You can use the Echo to control your house…but you have to first have the home automation.

I know someone who has a fully automated, Jetsons-style house. I’ve been getting some advice.

I didn’t have any home automation yet, so I took that person’s (who wants to remain anonymous) suggestion and got

GE Link Starter Kit, PLINK-SKIT, Wireless, A19 LED Light Bulb, Pack of 2 (at AmazonSmile)

for about $45 (you could spend thousands of dollars on home automation…even to the point of a

Connected Egg Carton (at AmazonSmile*)

which will let you check on how many eggs you have left while you are on the bus…and whether they are good or not.

What this set does is give you a controller, and two bulbs.

There is no special wiring for the bulb…you just screw it in like you would any other lightbulb.

The controller goes in a regular power outlet, like plugging in a lamp.

The Wink app was very clear. Set up was easy.

The only really weird thing is that the Wink app wasn’t available for the

Amazon Fire Phone (at AmazonSmile: benefit a non-profit of your choice by shopping*)

Now, I know, I’m in the tiny minority in even having a Fire Phone…but you would think that when Amazon promotes the Wink capability of the Echo vigorously that it would work with other Amazon hardware. 😉

I even checked with Wink: you can’t set it up any other way except with an app for iPhones and Android.

Fortunately, Amazon (contrary to what you hear sometimes) is not a closed system, and lets you install apps from “outside sources” on the Fire Phone. I got the Wink app from http://www.1mobile.com/ and was good to go.

I have to say, it is cool to be able to say, “Alexa, turn off the family room” or “Alexa, turn on the library light” and have it just happen.

It’s not always that practical, but it certainly has helped at times. For example, when I’ve got two dogs leashed up and am heading out the door, it’s great to be able to just turn the light off verbally.

If you do want to try out automation, this is a relatively inexpensive way to start. It appears to me that I can’t dim the light through the Echo, but it’s still worthwhile.

Alexa gaining knowledge…and losing it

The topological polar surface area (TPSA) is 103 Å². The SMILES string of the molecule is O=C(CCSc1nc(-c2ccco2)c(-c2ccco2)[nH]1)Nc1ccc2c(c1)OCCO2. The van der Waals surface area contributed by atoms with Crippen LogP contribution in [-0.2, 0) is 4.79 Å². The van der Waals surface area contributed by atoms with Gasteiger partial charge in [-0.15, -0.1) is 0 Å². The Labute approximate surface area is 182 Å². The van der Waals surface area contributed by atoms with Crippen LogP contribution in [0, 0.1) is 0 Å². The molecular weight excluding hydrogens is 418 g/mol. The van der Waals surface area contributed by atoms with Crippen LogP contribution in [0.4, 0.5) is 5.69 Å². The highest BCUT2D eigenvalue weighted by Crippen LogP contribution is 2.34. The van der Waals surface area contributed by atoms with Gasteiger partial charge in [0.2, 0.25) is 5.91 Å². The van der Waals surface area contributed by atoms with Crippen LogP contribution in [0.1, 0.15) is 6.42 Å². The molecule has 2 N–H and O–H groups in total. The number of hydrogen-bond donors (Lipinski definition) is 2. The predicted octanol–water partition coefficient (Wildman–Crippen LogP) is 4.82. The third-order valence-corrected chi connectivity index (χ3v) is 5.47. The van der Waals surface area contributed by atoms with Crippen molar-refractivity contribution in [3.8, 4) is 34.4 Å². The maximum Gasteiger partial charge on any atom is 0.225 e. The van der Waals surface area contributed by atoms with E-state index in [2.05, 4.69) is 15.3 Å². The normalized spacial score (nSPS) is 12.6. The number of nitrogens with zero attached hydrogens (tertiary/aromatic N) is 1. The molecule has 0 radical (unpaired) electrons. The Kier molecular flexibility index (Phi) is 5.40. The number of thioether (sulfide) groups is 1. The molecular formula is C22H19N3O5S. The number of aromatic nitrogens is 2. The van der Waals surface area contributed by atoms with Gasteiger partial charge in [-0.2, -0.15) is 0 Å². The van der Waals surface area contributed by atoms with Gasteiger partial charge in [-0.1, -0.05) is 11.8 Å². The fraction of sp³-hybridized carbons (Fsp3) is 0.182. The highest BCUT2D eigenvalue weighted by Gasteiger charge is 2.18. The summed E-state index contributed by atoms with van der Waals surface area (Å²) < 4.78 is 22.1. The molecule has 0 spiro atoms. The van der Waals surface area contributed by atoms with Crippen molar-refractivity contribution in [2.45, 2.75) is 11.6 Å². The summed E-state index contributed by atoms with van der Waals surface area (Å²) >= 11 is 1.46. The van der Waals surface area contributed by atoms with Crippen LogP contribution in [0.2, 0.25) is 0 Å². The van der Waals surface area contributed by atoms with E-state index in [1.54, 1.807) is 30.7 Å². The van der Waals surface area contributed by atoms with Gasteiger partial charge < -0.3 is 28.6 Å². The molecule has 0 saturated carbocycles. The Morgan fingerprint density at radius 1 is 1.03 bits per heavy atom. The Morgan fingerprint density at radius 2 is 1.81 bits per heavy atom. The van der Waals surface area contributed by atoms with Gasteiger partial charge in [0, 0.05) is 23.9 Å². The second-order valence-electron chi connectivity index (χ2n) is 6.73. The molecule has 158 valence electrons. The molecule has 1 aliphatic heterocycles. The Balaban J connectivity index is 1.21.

I’m very happy to report that one of the two hashtags I created for Alexa

has actually had an impact!

Amazon stated to both April F. Hamilton (see above) that our use of #TeachAlexa got them to add things to Alexa. For me it was this:

“Alexa, it’s a bird, it’s a plane…”

Alexa: “It’s Superman.”

For April Hamilton it was

“Alexa, cake or death?”

I’ve actually heard more than one response now. That’s an Eddie Izzard routine, by the way.

Feel free to use it and to encourage other people. They should include @AmazonEcho, so the development team sees it.

However…

I noted quite some time back (and with some surprise) that when I asked Alexa if Bigfoot is real, I got a matter of fact response that, “Yes, Bigfoot is real.”

The Echo sidesteps some questions (like religious ones), and I think that’s understandable.

Now, I’m not saying this is a religious question, but it could be controversial. 😉

Interestingly, Alexa now doesn’t answer the Bigfoot question.

I wonder if somebody had, um, second thoughts about that and made a change.

Gee, I guess that might be an “Echoverup”. 😉

Echophile’s problem #1: diving for the remote to mute the TV before your Echo responds to an Echo commercial

Have questions, comments, or stories about the Echo/Alexa for me or my readers? Feel free to comment on this post.

Join thousands of readers and try the free The Measured Circle magazine at Flipboard 

* I am linking to the same thing at the regular Amazon site, and at AmazonSmile. When you shop at AmazonSmile, half a percent of your purchase price on eligible items goes to a non-profit you choose. It will feel just like shopping at Amazon: you’ll be using your same account. The one thing for you that is different is that you pick a non-profit the first time you go (which you can change whenever you want)…and the good feeling you’ll get. :) Shop ’til you help! :) 

This post by Bufo Calvin originally appeared in the  The Measured Circle blog. To support this or other blogs/organizations, buy  Amazon Gift Cards from a link on the site, then use those to buy your items. There will be no cost to you, and a benefit to them.

 

The Year the Geek Stars Died

September 3, 2015

The Year the Geek Stars Died

This has been a devastating year for geeks.

We, perhaps more than any other group, honor actors in our genres. Even if you only had a small role in one geek-friendly movie, you may find yourself interviewed by a fanzine, or invited to be a guest at a con (convention).